What we cannot see is the stability of the production casing below the wellhead. We don’t even know how much of that casing remains intact. The increasing oil flow over the past few weeks may provide some concerns about the continuing integrity of the well structure below the surface. If it begins to concave, the pressure will cause it to rupture, with debris and an accelerating oil flow moving into what is already a compromised annulus (the space between pipe and borehole surface) filled with cement. We already know the cement has fissures – that seems to be how the gas bubble reached the surface to cause the initial explosion back on April 20th.

Ruptured casing would cause the collapse of the surrounding ground, producing an implosion, a widening sinkhole, and a rapid rush of oil up to the surface.

Estimates now put the oil flow at as much as 80,000 barrels a day – including the volume being captured by BP. In my Armageddon Scenario, that figure would immediately double or even triple. And any attempt to combat that kind of spill, either on the surface or at the shoreline, would be futile and pointless.

Let’s hope that doesn’t happen.

Problem No. 2: A Severe Global Oil Shortage

Even if the production casing remains intact, and Armageddon is avoided, there is another major difficulty coming into focus.

All indications point toward deepwater drilling as the source for a rising amount of crude oil needed internationally. This is the reason companies are assuming the great risk and expense of drilling considerably offshore – because that’s where you find most of the major fields left undiscovered. The only net additions to U.S. production through 2015 were to come from deepwater drilling (800 to 1,200 feet) in the Gulf of Mexico. Worldwide, it was expected to accelerate – off of Brazil, Vietnam, Nigeria, Ghana, Russia, and a number of other locations. In five years, deepwater drilling was to have made up 10% to 12% of all global production.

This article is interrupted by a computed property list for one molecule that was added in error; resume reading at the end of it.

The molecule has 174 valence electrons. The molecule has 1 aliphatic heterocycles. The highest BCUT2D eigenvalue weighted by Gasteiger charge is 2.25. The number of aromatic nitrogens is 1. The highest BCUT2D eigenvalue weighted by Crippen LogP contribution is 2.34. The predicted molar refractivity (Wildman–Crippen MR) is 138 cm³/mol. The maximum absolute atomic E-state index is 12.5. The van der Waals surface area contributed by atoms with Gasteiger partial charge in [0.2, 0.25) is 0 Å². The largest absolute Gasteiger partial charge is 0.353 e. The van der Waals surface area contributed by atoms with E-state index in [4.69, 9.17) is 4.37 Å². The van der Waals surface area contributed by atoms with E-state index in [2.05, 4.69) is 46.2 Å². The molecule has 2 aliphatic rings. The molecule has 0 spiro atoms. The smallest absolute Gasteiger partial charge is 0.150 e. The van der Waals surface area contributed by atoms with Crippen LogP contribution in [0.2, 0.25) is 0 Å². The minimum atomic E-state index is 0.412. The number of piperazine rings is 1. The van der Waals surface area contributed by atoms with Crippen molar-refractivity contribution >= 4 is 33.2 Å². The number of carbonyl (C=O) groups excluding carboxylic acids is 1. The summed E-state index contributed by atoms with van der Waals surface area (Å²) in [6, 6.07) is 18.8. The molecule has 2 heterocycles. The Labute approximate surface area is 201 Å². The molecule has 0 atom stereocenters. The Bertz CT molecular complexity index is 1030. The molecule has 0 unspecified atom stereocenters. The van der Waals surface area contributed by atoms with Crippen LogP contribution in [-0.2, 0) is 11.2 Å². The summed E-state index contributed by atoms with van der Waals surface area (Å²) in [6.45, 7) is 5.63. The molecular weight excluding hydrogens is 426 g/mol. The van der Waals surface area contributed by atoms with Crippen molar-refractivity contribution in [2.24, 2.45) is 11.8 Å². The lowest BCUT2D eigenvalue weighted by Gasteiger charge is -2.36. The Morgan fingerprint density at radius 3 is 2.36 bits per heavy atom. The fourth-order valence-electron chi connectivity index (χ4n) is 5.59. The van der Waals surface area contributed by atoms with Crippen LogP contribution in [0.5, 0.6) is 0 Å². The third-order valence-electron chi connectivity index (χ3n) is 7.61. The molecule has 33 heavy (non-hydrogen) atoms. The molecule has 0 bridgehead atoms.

And now, this is where the oil market impact of the Macondo blowout could have its most serious effect.

We are slowly moving out of a financial crisis that significantly cut oil demand. As the economic situation stabilizes, that demand will begin to return. It has already begun in a number of regions.

Total present worldwide crude supply tops out at about 91 million barrels a day (mbd), counting all of the Saudi spare capacity. Current demand is about 86.5 mbd… and rising.

Increased volume from deepwater drilling is an essential part of bringing on-line additional supply to meet that increasing demand. (Remember, the decline in demand resulted only from an international financial crisis. Not a sudden change in the oil market itself.) The collapse in oil prices in the fourth quarter of 2008, and their leveling off in the first quarter of 2009 – a period of less than six months – actually resulted in delaying new drilling by as much as two years.

Now, as demand levels surge, supply is questionable. That magnifies the problem from the BP spill. It is not the volume lost from that well alone. Rather, as the Macondo experience causes a rethinking of deepwater drilling production plans, the tragedy may result in the loss of a far greater volume of supply from elsewhere around the world.

With the demand-supply balance becoming a concern, another BP failure – this time at capping the well – would have widespread impact. And none of it will either lower prices or increase the available oil.

Against my better judgment… all this leaves me with no choice but to root for BP.

Kent